The Second Avenue Subway will reduce overcrowding and delays on the Lexington Avenue Line, improving travel for both city and suburban commuters, and improving access to mass transit for residents of the far East Side of Manhattan.
In 1972, Governor Rockefeller and Mayor Lindsey broke ground for the Second Avenue Subway. Nearly 45 years later, no trains have ever run under Second Avenue.
The line has had at least three groundbreakings.
In 2007, it got another one.
Gov. Eliot Spitzer and a host of dignitaries will descend down a sidewalk hatch at 102nd Street, a block south of the spot where Gov. Nelson A. Rockefeller and Mayor John V. Lindsay held a groundbreaking in October 1972. They will go into a never-used section of a three-decade old subway tunnel, stretching from 105th Street to 99th Street. The governor will give a speech, hoist a pickax and take a few cracks at the concrete wall, symbolically beginning the construction where it left off in the 1970s.
Several factors actually suggest that this time the outcome may be different. The financing for the $3.8 billion project appears more certain than in the past, including an anticipated federal commitment to cover about a third of the cost.
The goal of the first phase is to extend the Q line north from 57th Street to 63rd Street and Lexington Avenue. From there the Q will stop on Second Avenue at 72nd, 86th and 96th Streets. It is expected to become an integral part of the wider subway system when it is completed, which planners hope will be in 2013. Once further financing is secured, later phases of construction will extend the line north to 125th Street and south to Lower Manhattan.
It was September 1929 when the city formally announced plans to build the Second Avenue subway, extending the length of the East Side and into the Bronx. The cost of digging the Manhattan portion of the tunnel was estimated at $99 million, although there would be additional expenses, including the cost of real estate and equipment. But within a few years, amid the Great Depression, planning for the new line came to a halt.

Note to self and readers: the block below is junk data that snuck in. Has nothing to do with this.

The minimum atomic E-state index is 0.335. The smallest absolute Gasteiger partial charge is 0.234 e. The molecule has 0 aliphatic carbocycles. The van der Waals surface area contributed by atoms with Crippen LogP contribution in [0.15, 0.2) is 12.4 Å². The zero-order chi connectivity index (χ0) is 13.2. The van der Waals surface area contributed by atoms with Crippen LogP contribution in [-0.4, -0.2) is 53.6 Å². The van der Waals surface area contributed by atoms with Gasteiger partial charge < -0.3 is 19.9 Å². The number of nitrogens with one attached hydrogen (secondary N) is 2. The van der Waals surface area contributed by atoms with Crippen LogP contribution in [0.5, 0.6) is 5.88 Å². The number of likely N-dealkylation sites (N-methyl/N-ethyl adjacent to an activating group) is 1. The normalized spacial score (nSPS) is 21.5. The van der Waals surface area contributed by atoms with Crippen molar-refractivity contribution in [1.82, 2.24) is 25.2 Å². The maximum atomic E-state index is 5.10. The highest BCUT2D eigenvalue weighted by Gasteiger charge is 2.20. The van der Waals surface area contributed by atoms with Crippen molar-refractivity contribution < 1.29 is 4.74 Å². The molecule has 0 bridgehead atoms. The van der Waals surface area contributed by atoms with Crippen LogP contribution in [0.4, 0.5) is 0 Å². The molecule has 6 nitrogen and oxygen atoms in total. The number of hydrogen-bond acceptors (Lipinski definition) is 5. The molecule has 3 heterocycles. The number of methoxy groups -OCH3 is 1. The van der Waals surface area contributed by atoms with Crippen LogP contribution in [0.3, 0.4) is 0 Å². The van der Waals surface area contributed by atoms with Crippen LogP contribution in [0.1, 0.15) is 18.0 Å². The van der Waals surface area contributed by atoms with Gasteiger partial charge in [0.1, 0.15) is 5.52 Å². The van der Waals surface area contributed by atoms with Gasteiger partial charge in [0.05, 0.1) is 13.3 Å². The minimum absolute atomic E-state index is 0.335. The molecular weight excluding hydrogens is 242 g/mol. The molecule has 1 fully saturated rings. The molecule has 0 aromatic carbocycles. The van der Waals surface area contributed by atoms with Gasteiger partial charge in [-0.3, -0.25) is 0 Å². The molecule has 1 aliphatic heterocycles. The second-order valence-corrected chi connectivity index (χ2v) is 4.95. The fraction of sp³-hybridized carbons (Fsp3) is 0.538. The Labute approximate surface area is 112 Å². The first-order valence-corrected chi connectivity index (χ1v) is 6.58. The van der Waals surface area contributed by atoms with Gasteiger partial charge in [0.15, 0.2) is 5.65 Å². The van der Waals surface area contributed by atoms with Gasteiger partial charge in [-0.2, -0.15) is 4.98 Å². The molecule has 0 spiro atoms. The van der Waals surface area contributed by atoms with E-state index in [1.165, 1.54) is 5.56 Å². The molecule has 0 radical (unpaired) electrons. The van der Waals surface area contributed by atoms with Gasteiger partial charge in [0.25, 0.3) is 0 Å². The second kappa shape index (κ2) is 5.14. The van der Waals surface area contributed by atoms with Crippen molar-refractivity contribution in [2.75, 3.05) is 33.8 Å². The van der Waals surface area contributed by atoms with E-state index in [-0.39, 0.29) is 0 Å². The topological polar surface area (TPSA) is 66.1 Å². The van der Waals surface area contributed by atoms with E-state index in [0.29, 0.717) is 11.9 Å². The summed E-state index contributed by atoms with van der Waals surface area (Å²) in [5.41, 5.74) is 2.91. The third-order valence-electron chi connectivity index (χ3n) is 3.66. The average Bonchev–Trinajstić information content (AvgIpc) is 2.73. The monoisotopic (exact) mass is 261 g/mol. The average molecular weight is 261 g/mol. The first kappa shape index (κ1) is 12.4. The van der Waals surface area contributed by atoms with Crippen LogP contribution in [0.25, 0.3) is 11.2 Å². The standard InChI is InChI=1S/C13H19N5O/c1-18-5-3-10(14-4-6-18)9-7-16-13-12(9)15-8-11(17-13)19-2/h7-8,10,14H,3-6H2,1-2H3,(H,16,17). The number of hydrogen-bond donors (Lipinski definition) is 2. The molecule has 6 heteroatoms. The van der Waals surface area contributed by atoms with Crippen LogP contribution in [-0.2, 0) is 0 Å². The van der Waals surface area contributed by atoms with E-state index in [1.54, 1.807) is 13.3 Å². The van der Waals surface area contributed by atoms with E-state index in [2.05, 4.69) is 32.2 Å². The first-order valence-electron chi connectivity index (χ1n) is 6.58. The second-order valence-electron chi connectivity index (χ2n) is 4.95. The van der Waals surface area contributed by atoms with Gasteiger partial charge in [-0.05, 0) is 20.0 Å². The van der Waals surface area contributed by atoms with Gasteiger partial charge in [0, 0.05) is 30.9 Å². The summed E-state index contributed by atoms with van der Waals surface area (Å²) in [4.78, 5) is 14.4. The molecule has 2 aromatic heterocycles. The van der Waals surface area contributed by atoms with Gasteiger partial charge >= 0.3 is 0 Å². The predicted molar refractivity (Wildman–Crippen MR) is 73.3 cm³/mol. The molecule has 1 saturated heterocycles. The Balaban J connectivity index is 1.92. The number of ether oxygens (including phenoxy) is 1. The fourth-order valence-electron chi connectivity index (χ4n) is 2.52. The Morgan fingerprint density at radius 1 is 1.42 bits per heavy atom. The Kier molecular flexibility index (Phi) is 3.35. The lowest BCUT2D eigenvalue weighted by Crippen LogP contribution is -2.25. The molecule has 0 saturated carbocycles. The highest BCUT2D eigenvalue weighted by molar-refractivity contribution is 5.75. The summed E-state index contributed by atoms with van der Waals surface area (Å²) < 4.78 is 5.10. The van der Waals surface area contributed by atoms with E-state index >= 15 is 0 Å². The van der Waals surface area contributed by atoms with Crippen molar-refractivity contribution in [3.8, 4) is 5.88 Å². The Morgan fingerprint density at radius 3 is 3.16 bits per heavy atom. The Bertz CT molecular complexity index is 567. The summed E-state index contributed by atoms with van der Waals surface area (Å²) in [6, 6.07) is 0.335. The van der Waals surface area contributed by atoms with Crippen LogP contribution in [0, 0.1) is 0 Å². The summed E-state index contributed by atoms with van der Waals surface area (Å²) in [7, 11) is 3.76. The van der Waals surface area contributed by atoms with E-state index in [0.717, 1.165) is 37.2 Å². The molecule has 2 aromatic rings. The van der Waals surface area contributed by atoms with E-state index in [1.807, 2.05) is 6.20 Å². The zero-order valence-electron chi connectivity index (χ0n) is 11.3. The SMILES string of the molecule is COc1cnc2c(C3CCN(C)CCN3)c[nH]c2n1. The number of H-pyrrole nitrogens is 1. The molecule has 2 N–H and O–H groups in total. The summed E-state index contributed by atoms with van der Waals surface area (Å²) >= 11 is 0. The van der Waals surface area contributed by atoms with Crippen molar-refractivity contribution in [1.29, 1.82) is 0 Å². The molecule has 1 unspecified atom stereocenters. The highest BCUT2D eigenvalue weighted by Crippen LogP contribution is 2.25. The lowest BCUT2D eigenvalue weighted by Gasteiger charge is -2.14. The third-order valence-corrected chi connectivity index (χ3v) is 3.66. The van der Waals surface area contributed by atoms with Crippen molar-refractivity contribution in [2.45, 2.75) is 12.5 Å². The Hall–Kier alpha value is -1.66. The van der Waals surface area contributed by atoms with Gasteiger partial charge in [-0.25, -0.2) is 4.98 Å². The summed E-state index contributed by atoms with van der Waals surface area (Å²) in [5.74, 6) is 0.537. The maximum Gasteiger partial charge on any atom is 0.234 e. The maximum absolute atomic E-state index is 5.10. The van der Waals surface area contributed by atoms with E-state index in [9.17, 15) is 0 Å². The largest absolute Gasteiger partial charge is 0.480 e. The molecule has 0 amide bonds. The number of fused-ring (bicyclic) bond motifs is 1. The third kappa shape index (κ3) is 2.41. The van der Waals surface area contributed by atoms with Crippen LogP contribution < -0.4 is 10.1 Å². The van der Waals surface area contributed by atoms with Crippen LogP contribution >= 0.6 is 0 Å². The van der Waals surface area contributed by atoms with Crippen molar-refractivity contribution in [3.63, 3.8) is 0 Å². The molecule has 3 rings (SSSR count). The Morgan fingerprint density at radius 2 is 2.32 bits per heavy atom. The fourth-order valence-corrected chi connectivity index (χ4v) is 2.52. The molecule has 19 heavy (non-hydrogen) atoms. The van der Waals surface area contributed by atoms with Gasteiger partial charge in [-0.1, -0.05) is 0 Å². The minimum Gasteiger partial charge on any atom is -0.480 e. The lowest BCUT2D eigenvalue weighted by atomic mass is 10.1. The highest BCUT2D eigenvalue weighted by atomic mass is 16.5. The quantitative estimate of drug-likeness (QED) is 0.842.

The plans were revived during World War II. In 1951, voters approved a measure that allowed the city to raise $500 million for transit improvements, with the expectation that most of it would go to build the new line. But the money was used to fix up the existing system. No work was performed on Second Avenue.
The Metropolitan Transportation Authority took over the city’s subway system in 1968 and began championing an ambitious range of projects, including the Second Avenue subway, from Whitehall Street to 138th Street in the Bronx.
In July 1974, Mayor Abraham D. Beame attended a groundbreaking at Second Avenue and Second Street. He went at the pavement with a jackhammer. The plan was to build the subway piecemeal, contracting out short, disconnected sections.
A year later the city was near bankruptcy; Mayor Beame called a halt to further construction. The stretch of tunnel he broke ground on was never built, although three other sections were finished and sealed.